T.E.R:R.A.I.N - Taranaki Educational Resource: Research, Analysis and Information Network

Beetle (Squeaking longhorn) Hexatricha pulverulenta

Kingdom: Animalia
Phylum: Arthropoda
Class: Insecta
Order: Coleoptera
Family: Cerambycidae
Genus: Hexatricha
Species: H. pulverulenta
Binomial name: Hexatricha pulverulenta
Synonyms: Lamia pulverulenta
Common names: Squeaking longhorn

Hexatricha pulverulenta is a common, endemic, wood-boring species of longhorn beetle found throughout New Zealand. It has been recorded from a wide range of both native and exotic woods. Its larvae are most common in the dead stems and branches of Nothofagus and Pinus species.

Hexatricha pulverulenta body is a light, orange to brown colour. The body length of is >24 mm and the width is > 7 mm. It has two very distinctive, long, feathery antennae bearing alternating colour bands. 
There are two stripes on the upper surface of the head. 
The prothorax (anterior segment of the thorax) is wider than the head and has one central orange stripe next to the head. The elytra (wing cases) are broader than the prothorax; they are widest at their mid-point, and strongly tapered to the rear. Each elytra bear three longitudinal orange-brown ridges. The whole insect bears scattered groups of pale, whitish yellow setae (bristle-like structures).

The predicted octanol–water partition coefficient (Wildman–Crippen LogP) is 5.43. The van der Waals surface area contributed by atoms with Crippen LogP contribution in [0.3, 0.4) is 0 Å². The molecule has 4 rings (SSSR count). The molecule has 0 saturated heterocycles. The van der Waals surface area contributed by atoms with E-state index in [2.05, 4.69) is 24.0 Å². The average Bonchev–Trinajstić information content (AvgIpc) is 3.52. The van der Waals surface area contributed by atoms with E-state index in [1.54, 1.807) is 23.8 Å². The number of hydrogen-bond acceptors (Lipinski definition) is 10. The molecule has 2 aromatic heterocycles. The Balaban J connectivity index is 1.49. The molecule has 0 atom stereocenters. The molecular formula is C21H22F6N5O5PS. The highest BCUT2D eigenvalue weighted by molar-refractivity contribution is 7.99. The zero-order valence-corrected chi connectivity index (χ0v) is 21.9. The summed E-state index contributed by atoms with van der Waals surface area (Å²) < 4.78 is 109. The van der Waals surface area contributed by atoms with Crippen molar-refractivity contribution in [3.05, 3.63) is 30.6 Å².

The adults appear during August to April. The females have powerful mandibles that they use bite holes in the bark to make a cavity suitable to lay eggs into. Females are often seen on tree trunks looking for natural cracks in the bark to lay their eggs. Eggs are laid under the bark of dead or dying trees. They are often seen as a male following behind.
The eggs hatch in >19 days, and larvae live under and feed on sapwood wood for perhaps two or three years. They pupate for 30 days, hatching from spring to autumn into adult beetles which live for up to three months. Adults are reluctant fliers. 
When held the Hexatricha pulverulenta stridulates vigorously by moving the prothorax to produce a defensive squeaking sound giving rise to its common name “Squeaking longhorn”. This behaviour, called stridulation, is common among many long-horned beetles around the world.

Hexatricha pulverulenta is not of economic importance as its damage is confined to the sapwood of dead or dying trees. This damage is generally removed in the waste slabs cut off during milling.


Thanks to Wikipedia for text and information